BEEF - Utilising data proves the key to farm success
3 Apr 2019
by David Mackenzie
“Tell me what you know, not what you think” was a question posed to me in a recent meeting and its resonance has stuck with me, particularly in this period of uncertainty. Many beef farmers are currently being posed with some hard questions regarding their businesses but often don’t have enough real data and performance information to make informed decisions. The fall back position is that decisions are being made based on what we ‘think’ more than what we know.
As a sector we must follow the focus of the pig and poultry industry which not only strives for more liveweight gain, but is also driven to find the most efficient way to achieve that gain. In the uncertainty and negative financial position that many beef farmers find themselves in at present, facts and figures must be at the heart of the decision making process.
One of our beef customers who I hold in high esteem for the way he drives improvement and efficiency within his business is Alan Meston. Alan’s focus on utilisation of data in his decision making process not only drives his own business forward to meet the challenges of the industry today, but also ours, in maintaining a clear focus on feed conversion as well as the goal more commonly used within the industry of weight gain. And efficiency goes far beyond his approach to nutrition with his overheads and cost of labour also both exceptionally low and a benchmark for the industry.
Alan Meston grows and finishes over 3,000 cattle a year, a mix of bullocks and heifers, at Chapelton, near Stonehaven in Aberdeenshire. Alan purchased the farm from his late father back in 2002 and now farms in partnership with his wife Lesley and son, Stewart. He runs a performance focussed system including cattle that are grown for a period before finishing, and some that go straight to finish. Despite the size of the operation, Alan selects all cattle himself, regularly travelling to marts throughout Scotland along with purchasing from farmers direct. As well as feeding for efficiency, Alan also selects his cattle based on growth potential and feed conversion, in conjunction with animals that will fit the system.
He makes efficient use of the space and resources he has on farm to manage his operation. Cattle are turned out to grass in spring and summer before being brought inside for finishing, with diets comprising of silage, wholecrop, Maxammon treated wheat as well as pot ale, biscuit meal, potatoes and other cereals. Harbro’s specialist finisher mineral Beef Max + Rumitech and Yea-sacc is also fed to promote rumen health and efficiency.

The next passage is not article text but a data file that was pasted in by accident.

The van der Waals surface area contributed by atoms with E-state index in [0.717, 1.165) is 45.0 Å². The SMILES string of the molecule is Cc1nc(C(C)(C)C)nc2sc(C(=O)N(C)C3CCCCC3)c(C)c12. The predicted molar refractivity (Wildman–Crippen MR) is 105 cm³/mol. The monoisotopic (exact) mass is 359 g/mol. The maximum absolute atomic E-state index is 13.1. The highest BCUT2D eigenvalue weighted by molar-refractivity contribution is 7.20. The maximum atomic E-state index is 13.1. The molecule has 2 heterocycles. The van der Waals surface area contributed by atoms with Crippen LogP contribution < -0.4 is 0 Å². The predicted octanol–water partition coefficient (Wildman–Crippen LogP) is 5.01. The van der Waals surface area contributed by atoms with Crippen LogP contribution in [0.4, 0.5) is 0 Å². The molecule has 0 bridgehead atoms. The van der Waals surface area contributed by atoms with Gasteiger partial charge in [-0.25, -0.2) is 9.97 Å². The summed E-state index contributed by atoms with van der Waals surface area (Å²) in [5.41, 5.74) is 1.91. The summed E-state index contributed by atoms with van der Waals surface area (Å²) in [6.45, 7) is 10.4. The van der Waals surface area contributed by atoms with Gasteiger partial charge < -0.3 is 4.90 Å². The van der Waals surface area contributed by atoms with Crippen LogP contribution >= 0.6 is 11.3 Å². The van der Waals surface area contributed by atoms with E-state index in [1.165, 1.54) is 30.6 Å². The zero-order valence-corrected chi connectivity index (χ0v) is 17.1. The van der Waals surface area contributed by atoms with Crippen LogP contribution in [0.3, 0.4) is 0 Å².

Rumitech improves feed conversion by making more energy available to the animal. It has been used in the system for a number of years and has enabled the business to reduce intake by as much as 2kg DM per animal whilst exceeding previous weight gain. This reduction is worth up to 30-40p per animal per day, which in the current climate, can be the difference between profit and loss.
The whole operation is designed to optimise production at the same time as increasing the health of the herd. This includes isolating new cattle, following an animal health plan and tailoring diets for animals at each stage to promote rumen health as well as efficiency. A reduction of antibiotic use has also been a focus.
Alan analyses and measures everything with the critical KPIs always at the front of his mind. ADWG on farm, including grazed cattle as well as those finished inside has risen from 1.2kg to 1.46kg, with the finishing cattle achieving an average 1.65kg. The main focus however, is on feed conversion, and Alan has managed to reduce the feed conversion rate from 8:1 to 6.4:1 over the past four years and is continually striving for improvement.
Alan monitors growth regularly as well as recording intake in order to maximise output and meet production requirements. Alan comments, “in the current economic climate, everyone is in negative territory. The industry is hopeful that we’ve hit the bottom of the beef price but whilst the market conditions are way beyond our control, we’re working hard to achieve more from less to make the operation as efficient as possible.”
Chapelton’s fat cattle are sold to McIntosh Donald in Portlethen with the end product destined for the supermarket. Harbro work closely with Alan to design rations that guarantee the supply of a consistent and premium product that meets the exact requirements of the contract for high quality lean meat with a focus on achieving muscle rather than fat. All cattle attain fat classes of 3 or 4 and grades of R and U and Alan believes that the inclusion of Rumitech has resulted in direct improvements to both grading and killing out percentages which earns the business a premium at the slaughterhouse. In today’s economic climate, this is essential to help them weather the storm and safeguard the operation for the future.